Drawn and Dangerous

Drawn and Dangerous: Italian Comics of the 1970s and 1980s

SIMONE CASTALDI
Copyright Date: 2010
Pages: 160
https://www.jstor.org/stable/j.ctt12f5gd
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    Drawn and Dangerous
    Book Description:

    Exploring an overlooked era of Italian history roiled by domestic terrorism, political assassination, and student protests, Drawn and Dangerous: Italian Comics of the 1970s and 1980s shines a new light on what was a dark decade, but an unexpectedly prolific and innovative period among artists of comics intended for adults.Blurring the lines between high art and popular consumption, artists of the Italian comics scene went beyond passively documenting history and began actively shaping it through the creation of fictional worlds where history, cultural data, and pop-realism interacted freely. Featuring brutal Stalinist supermen, gay space travelers, suburban juvenile delinquents, and student activists turned tech-savvy saboteurs, these comics ultimately revealed a volatile era more precisely than any mainstream press.Italian comics developed a journalistic, ideology-free, and sardonic approach in representing the key events of their times. Drawn and Dangerous makes a case for the importance of the adult comics of the '70s and '80s. During those years comic production reached its peak in maturity, complexity, and wealth of cultural references. The comic artists' analyses of the political and religious landscape reveal fresh perspectives on a transformative period in Italian history.

    eISBN: 978-1-60473-749-3
    Subjects: Language & Literature

Table of Contents

  1. Front Matter
    (pp. i-iv)
  2. Table of Contents
    (pp. v-v)
  3. [Illustrations]
    (pp. vi-vi)
  4. Preface
    (pp. vii-2)
  5. Introduction
    (pp. 3-10)

    In October 1977 the magazineAlter, at that time the most prestigious publication of adult comics in Italy, featured a fourteen-page story by Filippo Scòzzari titled “Un buon impiego” (A Good Position). Set in a nottoo-distant future in and around the Italian city of Bologna, “Un buon impiego” told the story of Louigi (sic), an unemployed gay man who was preparing to kill the newly elected president and take his place.

    In Scozzari’s grotesque vision, Italy is a police state controlled by the Communist Party. On his way to the center of Bologna, Louigi passes several checkpoints, witnesses the killing...

  6. CHAPTER ONE Italian Adult Comics Before ’77
    (pp. 11-38)

    The Italian comics of the late ’70s and ’80s belong to a particular niche of the medium of sequential art we identify here as “adult comics.” The term “adult,” rather than referring exclusively to content (although content represents an important discriminating factor) or to an aesthetic and arbitrary cultural evaluation, is employed here simply in reference to the postulated age-group that these works target and, consequently, to the specific competence of their implied readership.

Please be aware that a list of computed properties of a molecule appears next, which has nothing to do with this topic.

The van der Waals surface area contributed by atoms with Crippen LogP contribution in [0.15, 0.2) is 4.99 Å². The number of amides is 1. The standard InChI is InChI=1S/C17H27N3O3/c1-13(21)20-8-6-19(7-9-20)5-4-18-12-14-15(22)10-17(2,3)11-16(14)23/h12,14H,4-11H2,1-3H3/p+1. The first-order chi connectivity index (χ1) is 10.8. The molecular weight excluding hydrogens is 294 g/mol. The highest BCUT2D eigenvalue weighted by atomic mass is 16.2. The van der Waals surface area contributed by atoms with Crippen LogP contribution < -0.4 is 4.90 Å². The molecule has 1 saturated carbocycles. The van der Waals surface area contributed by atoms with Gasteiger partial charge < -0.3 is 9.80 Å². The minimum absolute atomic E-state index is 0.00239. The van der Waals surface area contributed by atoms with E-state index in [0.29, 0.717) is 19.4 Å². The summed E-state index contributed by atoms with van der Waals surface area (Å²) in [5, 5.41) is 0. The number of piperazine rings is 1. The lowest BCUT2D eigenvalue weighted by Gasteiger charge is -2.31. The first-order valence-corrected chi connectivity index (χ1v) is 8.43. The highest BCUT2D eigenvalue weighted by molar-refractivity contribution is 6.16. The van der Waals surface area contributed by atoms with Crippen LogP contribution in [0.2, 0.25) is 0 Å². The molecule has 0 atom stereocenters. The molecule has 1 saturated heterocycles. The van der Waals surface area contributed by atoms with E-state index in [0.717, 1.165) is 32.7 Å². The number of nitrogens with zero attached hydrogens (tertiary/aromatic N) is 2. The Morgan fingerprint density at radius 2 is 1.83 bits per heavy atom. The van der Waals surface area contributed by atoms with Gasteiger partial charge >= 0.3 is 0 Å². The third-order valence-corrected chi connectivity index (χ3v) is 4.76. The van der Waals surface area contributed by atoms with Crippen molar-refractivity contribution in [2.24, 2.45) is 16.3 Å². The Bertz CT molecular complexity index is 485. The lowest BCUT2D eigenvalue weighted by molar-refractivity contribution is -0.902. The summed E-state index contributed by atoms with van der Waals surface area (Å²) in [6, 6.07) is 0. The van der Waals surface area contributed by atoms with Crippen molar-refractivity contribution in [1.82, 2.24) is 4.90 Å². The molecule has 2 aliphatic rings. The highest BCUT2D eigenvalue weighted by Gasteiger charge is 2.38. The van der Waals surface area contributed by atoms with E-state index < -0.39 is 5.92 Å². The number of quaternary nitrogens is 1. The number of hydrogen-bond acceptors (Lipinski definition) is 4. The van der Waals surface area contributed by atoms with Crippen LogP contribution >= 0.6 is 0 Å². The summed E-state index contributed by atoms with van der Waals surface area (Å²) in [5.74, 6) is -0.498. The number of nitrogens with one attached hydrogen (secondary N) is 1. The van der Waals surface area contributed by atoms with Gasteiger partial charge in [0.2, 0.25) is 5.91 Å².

It is true that a strict distinction between comics for young readers and those meant for adults is often problematic and indeed, many grey areas exist;...

  7. CHAPTER TWO The Emergence of the Second Generation of Adult Comics in Its Political Context
    (pp. 39-77)

    The radical rewriting of codes the new adult comics were to enact on their medium—the intense dialogue between the high and low end of the cultural spectrum, their tendency towards intertextuality as well as cultural horizontality—are all tightly linked to the climate of social and political unrest that characterized the second half of the ’70s in Italy. Born in the midst of the ’77 student protest movement, the second generation of adult comics was deeply influenced by, and, in turn, influenced the concomitant explosion of new counterculture media: the independent press, free radio, and alternative music. The exchange...

  8. CHAPTER THREE The Authors
    (pp. 78-132)

    Pazienza is without doubt the most renowned among the authors of the new Italian comics. Barely in his 20s, Pazienza had already been published in the era’s most important comic magazines includingCannibale,Il Male,Frigidaire,Linus,Alter,Corto Maltese, andComic Art. Unfortunately, as is often the case with artists, Pazienza’s widest audience and greatest critical acclaim arrived posthumously, following his premature death at 33. As a result, Pazienza is one of the few comic artists of the ’70s and ’80s whose work has been entirely reprinted and collected in books—even by prestigious literary publishers such as Einaudi...

  9. Conclusions
    (pp. 133-136)

    As the ’80s drew to a close, so did the Italian adult comics movement. This change was paralleled throughout the industry, particularly in France, but to a lesser degree in the American market. In addition to the premature departure of two of its leading figures, Tamburini and Pazienza, one contributing factor to the Italian adult comics’ decline was the dramatic increase in the cost of printing paper—which forced many publications out of the market.¹

    But on a deeper level, behind the crisis of the adult comics were the profound changes the generation of ’77, representing the readership of publications...

  10. Notes
    (pp. 137-144)
  11. Bibliography
    (pp. 145-148)
  12. Index
    (pp. 149-150)